Buterin describes his annoyance with being hassled in public, but are there more serious consequences of being a leader in the crypto space?
Vitalik Buterin spoke candidly about his experiences as the “leader” of Ethereum, saying there are times when he wishes he was less visible. At the same time, he played down this somber statement by saying, “that comes with the territory.”
The Ethereum co-founder finds public life annoying at times
Buterin’s comment sheds light on aspects of what it must be like leading a cryptocurrency project. The ugly side of this is dealing with people’s obsession with cryptocurrency.
Various figures have commented on this in the past. For example, at the tail end of last year, billionaire investor Mark Cuban described Bitcoin as a religion.
Similarly, Finn Breton, a Professor of Science and Technology at the University of California Davis, said cryptocurrency can form part of people’s identity.
“When you buy bitcoin, you’re actually buying into a whole scene. And it’s a scene that can be a part of your identity.”
When talking about wanting to be less visible, Buterin described his reasons more to do with the hassle of being recognized in public. He added that he likes to disguise himself with a (covid) mask to avoid being spotted.
“I mean, it’s not so much physical safety per se, as just like, wanting the ability to have a life and not just have random people running up and saying “are you the Vitalik Buterin?” There’s times when I definately find such things annoying.”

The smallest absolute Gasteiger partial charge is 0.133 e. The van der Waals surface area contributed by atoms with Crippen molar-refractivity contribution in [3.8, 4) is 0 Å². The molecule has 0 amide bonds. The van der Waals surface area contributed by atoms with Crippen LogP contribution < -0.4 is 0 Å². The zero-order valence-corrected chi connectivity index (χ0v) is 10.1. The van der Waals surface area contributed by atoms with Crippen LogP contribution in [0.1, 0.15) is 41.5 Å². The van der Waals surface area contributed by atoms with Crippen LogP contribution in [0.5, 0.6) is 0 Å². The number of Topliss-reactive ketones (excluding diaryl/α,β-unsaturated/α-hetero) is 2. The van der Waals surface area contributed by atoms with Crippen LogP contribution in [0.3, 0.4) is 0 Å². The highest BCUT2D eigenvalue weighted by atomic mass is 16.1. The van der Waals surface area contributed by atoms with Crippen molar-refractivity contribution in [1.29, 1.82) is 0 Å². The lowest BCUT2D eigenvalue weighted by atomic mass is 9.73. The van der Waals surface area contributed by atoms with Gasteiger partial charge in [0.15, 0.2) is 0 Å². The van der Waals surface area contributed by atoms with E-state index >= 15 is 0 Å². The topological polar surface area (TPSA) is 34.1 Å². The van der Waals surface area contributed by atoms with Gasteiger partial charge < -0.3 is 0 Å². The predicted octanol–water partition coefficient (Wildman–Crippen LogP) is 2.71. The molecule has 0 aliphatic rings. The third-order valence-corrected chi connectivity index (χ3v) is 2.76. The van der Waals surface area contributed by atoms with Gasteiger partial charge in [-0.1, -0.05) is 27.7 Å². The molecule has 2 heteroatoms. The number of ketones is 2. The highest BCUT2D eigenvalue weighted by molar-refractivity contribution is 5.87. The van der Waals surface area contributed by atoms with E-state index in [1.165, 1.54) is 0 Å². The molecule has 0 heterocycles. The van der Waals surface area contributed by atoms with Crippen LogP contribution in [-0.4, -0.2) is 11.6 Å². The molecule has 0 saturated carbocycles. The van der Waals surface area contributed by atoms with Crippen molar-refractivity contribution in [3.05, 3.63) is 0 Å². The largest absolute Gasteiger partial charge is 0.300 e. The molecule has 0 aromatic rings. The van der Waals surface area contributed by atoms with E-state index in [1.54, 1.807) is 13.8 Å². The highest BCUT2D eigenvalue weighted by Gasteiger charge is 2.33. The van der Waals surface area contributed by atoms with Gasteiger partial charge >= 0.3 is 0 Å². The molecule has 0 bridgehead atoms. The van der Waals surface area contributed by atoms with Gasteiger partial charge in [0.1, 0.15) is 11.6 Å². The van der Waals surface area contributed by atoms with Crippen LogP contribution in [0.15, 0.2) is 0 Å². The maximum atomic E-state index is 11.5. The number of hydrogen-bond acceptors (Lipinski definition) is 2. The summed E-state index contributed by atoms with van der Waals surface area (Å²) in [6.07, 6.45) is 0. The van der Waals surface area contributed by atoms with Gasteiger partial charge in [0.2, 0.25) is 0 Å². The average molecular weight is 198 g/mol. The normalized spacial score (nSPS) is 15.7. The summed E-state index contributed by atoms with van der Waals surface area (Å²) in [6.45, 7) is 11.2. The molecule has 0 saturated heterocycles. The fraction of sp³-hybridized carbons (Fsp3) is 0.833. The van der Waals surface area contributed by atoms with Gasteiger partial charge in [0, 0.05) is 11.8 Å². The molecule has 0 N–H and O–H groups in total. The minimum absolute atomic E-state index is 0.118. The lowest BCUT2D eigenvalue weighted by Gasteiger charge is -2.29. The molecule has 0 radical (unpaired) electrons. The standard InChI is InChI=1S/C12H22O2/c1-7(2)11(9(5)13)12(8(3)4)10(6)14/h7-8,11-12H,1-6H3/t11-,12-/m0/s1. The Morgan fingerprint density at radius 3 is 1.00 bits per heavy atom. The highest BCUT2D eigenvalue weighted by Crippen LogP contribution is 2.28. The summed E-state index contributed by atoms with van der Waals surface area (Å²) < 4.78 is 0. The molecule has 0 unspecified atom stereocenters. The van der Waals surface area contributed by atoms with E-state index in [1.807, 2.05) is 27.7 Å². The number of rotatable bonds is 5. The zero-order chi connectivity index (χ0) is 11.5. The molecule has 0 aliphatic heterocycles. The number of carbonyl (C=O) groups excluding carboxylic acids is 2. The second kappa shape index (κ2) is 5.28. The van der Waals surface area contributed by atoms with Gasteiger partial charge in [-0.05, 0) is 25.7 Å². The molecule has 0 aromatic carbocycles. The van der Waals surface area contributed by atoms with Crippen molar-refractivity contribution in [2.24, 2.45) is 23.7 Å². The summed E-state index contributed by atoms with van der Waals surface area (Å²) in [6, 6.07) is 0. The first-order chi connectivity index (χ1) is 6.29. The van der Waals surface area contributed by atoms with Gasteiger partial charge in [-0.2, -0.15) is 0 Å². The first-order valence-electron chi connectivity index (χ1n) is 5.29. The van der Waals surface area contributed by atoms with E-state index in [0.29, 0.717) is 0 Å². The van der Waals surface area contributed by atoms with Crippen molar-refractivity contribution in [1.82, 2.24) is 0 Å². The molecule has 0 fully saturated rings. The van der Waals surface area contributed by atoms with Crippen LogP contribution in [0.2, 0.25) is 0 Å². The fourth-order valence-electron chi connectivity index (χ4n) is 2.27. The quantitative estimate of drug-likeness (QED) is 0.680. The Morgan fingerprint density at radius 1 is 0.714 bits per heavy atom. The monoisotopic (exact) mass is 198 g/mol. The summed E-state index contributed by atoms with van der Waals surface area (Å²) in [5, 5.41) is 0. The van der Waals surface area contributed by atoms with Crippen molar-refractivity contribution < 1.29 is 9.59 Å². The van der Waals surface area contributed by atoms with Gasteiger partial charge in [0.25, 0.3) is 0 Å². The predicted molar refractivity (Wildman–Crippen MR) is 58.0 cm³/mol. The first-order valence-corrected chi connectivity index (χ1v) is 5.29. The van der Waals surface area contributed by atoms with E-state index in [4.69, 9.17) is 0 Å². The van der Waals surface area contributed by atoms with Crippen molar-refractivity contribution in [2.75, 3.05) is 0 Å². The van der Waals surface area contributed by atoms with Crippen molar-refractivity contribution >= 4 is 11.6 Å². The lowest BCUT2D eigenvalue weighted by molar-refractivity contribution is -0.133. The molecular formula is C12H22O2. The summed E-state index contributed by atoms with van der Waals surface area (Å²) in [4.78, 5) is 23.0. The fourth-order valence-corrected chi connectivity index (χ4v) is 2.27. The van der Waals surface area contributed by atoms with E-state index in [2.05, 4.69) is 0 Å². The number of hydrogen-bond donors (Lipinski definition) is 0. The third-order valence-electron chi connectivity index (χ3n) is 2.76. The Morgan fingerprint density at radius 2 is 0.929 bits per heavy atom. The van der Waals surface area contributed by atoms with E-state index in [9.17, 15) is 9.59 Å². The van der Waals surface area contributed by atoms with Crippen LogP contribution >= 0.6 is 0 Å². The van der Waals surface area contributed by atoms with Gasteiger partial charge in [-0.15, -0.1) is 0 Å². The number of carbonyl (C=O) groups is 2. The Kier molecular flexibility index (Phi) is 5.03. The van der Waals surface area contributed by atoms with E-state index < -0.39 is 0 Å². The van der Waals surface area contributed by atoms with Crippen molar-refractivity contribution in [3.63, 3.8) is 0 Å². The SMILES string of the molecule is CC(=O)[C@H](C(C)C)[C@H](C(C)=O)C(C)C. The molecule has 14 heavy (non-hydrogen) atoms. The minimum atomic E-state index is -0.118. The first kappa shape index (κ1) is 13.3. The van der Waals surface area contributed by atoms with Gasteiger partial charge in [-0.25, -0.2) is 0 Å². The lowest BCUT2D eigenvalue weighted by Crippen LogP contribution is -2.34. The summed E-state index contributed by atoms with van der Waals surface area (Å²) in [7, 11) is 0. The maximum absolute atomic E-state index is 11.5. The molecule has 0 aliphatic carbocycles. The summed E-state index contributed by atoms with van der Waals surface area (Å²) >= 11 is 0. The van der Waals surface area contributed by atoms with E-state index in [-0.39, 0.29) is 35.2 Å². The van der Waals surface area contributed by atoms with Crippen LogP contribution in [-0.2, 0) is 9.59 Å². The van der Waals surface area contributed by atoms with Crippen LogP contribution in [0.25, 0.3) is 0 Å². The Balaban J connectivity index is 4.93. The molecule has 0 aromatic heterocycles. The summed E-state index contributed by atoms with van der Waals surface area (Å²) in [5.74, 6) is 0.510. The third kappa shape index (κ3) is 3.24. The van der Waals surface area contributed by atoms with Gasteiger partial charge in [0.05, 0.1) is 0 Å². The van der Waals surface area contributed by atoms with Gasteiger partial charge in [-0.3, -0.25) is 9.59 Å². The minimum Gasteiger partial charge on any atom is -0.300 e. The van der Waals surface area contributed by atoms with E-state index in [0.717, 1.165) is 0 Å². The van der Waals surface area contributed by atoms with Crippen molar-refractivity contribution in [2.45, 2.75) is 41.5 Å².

Reading between the lines, there is likely more to Buterin’s experiences than he let on during this interview.
Hoskinson talks of bullying and death threats
Although Buterin dismissed the notion of threats to his physical safety, fellow Ethereum co-founder Anthony Di Iorio said he is quitting cryptocurrency, in part, due to fears over his personal safety.
Di Iorio has had bodyguards since 2017 and said he no longer feels safe being involved with digital assets.
Likewise, Input-Output Global CEO Charles Hoskinson shared similar concerns earlier this year. In a shocking video post, Hoskinson described the attacks he faces daily, both online and in real life.
“I’ve been attacked in every possible way. I’ve been called a criminal, usually every single day, sometimes to my face. I’ve had people drive by my raunch screaming my name. I’ve had death threats, I’ve had people mail me white powder pretending it was anthrax, I’ve had my home robbed, I’ve had my physical safety on numerous occassions threatened.”
No doubt, people’s passion for cryptocurrency can lead to skewed ways of thinking and behaviors. Then again, this is something that could apply to any sector where industry figures are in the public eye.